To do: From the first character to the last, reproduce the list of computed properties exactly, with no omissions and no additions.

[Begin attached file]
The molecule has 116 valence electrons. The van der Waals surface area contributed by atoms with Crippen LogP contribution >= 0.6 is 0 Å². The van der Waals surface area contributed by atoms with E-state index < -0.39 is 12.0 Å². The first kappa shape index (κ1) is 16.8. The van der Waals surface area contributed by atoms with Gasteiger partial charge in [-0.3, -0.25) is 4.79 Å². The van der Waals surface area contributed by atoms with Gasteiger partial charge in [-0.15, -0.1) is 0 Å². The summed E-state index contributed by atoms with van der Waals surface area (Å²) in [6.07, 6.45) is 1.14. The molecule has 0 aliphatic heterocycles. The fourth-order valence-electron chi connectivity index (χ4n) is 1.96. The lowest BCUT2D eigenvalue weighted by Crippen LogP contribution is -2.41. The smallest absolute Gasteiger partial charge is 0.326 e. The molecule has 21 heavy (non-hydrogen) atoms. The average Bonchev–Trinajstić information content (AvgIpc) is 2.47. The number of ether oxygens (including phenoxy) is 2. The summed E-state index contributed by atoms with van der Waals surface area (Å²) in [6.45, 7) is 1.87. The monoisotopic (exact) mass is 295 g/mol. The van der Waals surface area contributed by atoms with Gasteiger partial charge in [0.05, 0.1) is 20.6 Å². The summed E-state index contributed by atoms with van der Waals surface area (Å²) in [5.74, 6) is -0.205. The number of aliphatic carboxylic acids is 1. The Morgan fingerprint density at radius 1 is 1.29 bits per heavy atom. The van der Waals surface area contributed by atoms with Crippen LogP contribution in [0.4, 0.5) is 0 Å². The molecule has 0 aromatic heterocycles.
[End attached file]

The molecule has 116 valence electrons. The van der Waals surface area contributed by atoms with Crippen LogP contribution >= 0.6 is 0 Å². The van der Waals surface area contributed by atoms with E-state index < -0.39 is 12.0 Å². The first kappa shape index (κ1) is 16.8. The van der Waals surface area contributed by atoms with Gasteiger partial charge in [-0.3, -0.25) is 4.79 Å². The van der Waals surface area contributed by atoms with Gasteiger partial charge in [-0.15, -0.1) is 0 Å². The summed E-state index contributed by atoms with van der Waals surface area (Å²) in [6.07, 6.45) is 1.14. The molecule has 0 aliphatic heterocycles. The fourth-order valence-electron chi connectivity index (χ4n) is 1.96. The lowest BCUT2D eigenvalue weighted by Crippen LogP contribution is -2.41. The smallest absolute Gasteiger partial charge is 0.326 e. The molecule has 21 heavy (non-hydrogen) atoms. The average Bonchev–Trinajstić information content (AvgIpc) is 2.47. The number of ether oxygens (including phenoxy) is 2. The summed E-state index contributed by atoms with van der Waals surface area (Å²) in [6.45, 7) is 1.87. The monoisotopic (exact) mass is 295 g/mol. The van der Waals surface area contributed by atoms with Gasteiger partial charge in [0.05, 0.1) is 20.6 Å². The summed E-state index contributed by atoms with van der Waals surface area (Å²) in [5.74, 6) is -0.205. The number of aliphatic carboxylic acids is 1. The Morgan fingerprint density at radius 1 is 1.29 bits per heavy atom. The van der Waals surface area contributed by atoms with Crippen LogP contribution in [0.4, 0.5) is 0 Å². The molecule has 0 aromatic heterocycles.